Asked earlier today how long he expected the bombing of Syria to last, Lieutenant General William C. Mayville Jr. advised reporters to think “in terms of years.” “Last night’s strikes,” Mayville confirmed, “were only the beginning.” A mile or so away, on the White House lawn, Barack Obama struck a similarly defiant note. “We’re going to do what is necessary to take the fight to this terrorist group,” the president explained, before assuring those present that the United States was but one part of a global alliance that stood “shoulder to shoulder . . . on behalf of our common security.” “The strength of this coalition,” Obama added, “makes clear to the world that this is not just America’s fight alone.” This much, at least, was true. Among the nations that have signed on to the attacks are Bahrain, Qatar, Saudi Arabia, Jordan, and the United Arab Emirates — all vital accomplices in the winning of hearts and minds. And yet, for all the cosmopolitanism, one crucial ally was conspicuously missing from the roster of the willing: the Congress of the United States.Advertisement
Yale University, with perhaps the most closely watched of all educational endowments, reported Wednesday that its fund had earned a 20.2 percent return for the fiscal year, bringing its value to $23.9 billion.
A hedge fund with a university attached.
In comments, the fantasy comes to life. Users have conversations pretending to be the parent or the baby. The babies “say” things like “Mes wove fwowers!” while other users might ask what the babies favorite color is or if it wants to be held. Users talk about feeding and disciplining the child as though it were their own. They use hashtags like #openrp, #babyrp and #kidrp so other enthusiasts can play along. Some users have entire fake families. Others create Instagram accounts where they invite followers to “adopt” babies, posting stolen photos along with made up profiles.
It’s called baby role-playing. Fast Company called it “The Creepiest New Corner of Instagram.”
Unclassified: The CIA’s comic guide to national security jargon — with monster illustrations - The Washington Post
CDC: Ebola could infect 1.4 million in Liberia and Sierra Leone by end of January - The Washington Post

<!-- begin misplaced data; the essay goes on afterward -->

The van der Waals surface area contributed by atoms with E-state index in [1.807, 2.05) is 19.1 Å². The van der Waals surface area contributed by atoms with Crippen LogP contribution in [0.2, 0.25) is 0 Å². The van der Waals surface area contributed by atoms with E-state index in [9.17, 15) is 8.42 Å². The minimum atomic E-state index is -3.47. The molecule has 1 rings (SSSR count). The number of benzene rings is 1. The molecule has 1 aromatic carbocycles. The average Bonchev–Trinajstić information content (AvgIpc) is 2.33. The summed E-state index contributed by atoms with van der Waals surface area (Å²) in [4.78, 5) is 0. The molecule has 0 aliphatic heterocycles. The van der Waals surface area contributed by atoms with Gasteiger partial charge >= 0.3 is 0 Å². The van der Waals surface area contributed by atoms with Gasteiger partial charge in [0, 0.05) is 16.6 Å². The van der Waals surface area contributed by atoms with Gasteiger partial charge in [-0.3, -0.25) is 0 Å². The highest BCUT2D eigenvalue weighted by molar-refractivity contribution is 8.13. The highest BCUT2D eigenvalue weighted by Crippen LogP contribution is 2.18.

The virus could potentially infect 1.4 million people in Liberia and Sierra Leone by the end of January, according to a statistical forecast by the U.S. Centers for Disease Control and Prevention published Tuesday. That number came just hours after a report in the New England Journal of Medicine warned that the epidemic might never be fully controlled and that the virus could become endemic, crippling civic life in the affected countries and presenting an ongoing threat of spreading elsewhere.
Ho-Lee Shit. 1.4 Million? I hope this is just a statistical projection as a cry for help and appropriations.
Of the top 20 most popular schools for billionaires – in terms of the number of billionaires who have obtained their bachelor’s degree at these institutions – 16 were in the United States.
I guess Wharton has a lot of hedge fund billionaires? USC and Cornell are interesting. Note Berkeley's high standing -- tech industries. Moscow State has lots of kleptocratic natural resource types.
Tuesday, September 23, 2014
The Veterans Affairs scandal of falsified waiting lists is the latest of a never-ending stream of government ineptitude. Every season brings a new headline of failures: the botched roll-out of Obamacare involved 55 uncoordinated IT vendors; a White House report in February found that barely 3 percent of the $800 billion stimulus plan went to rebuild transportation infrastructure; and a March Washington Post report describes how federal pensions are processed by hand in a deep cave in Pennsylvania.
The reflexive reaction is to demand detailed laws and rules to make sure things don’t go wrong again. But shackling public choices with ironclad rules, ironically, is a main cause of the problems. Dictating correctness in advance supplants the one factor that is indispensable to all successful endeavors—human responsibility. “Nothing that’s good works by itself,” as Thomas Edison put it. “You’ve got to make the damn thing work.”
The Roosevelts got what they wanted. With the partial exception of Ronald Reagan, no chief executive since has dared to suggest that the economy might simply run itself. As the years have passed, the demand for progressive reform and federal oversight has only increased, especially when financial markets have turned. Citizens now expect, even demand, economic rescue from any chief executive. To demur and call for a reduced presidency would be to invite ridicule or worse.
Last week on early Tuesday morning, my Mom died. She was a truly remarkable lady. LWJ and I and two of our children trekked to Boise, Idaho for the funeral. None of my mother's children felt up to eulogizing her. In my case, it was not that the grief was so bad, though it was, as my mother's mother used to say, plenty. It was more that I felt dumbstuck and made very tired by the event, unable even to think about it clearly. Fortunately, my cousin Jim stepped up the task and composed this lovely eulogy. In the last line of the eulogy, he put his hand on his heart.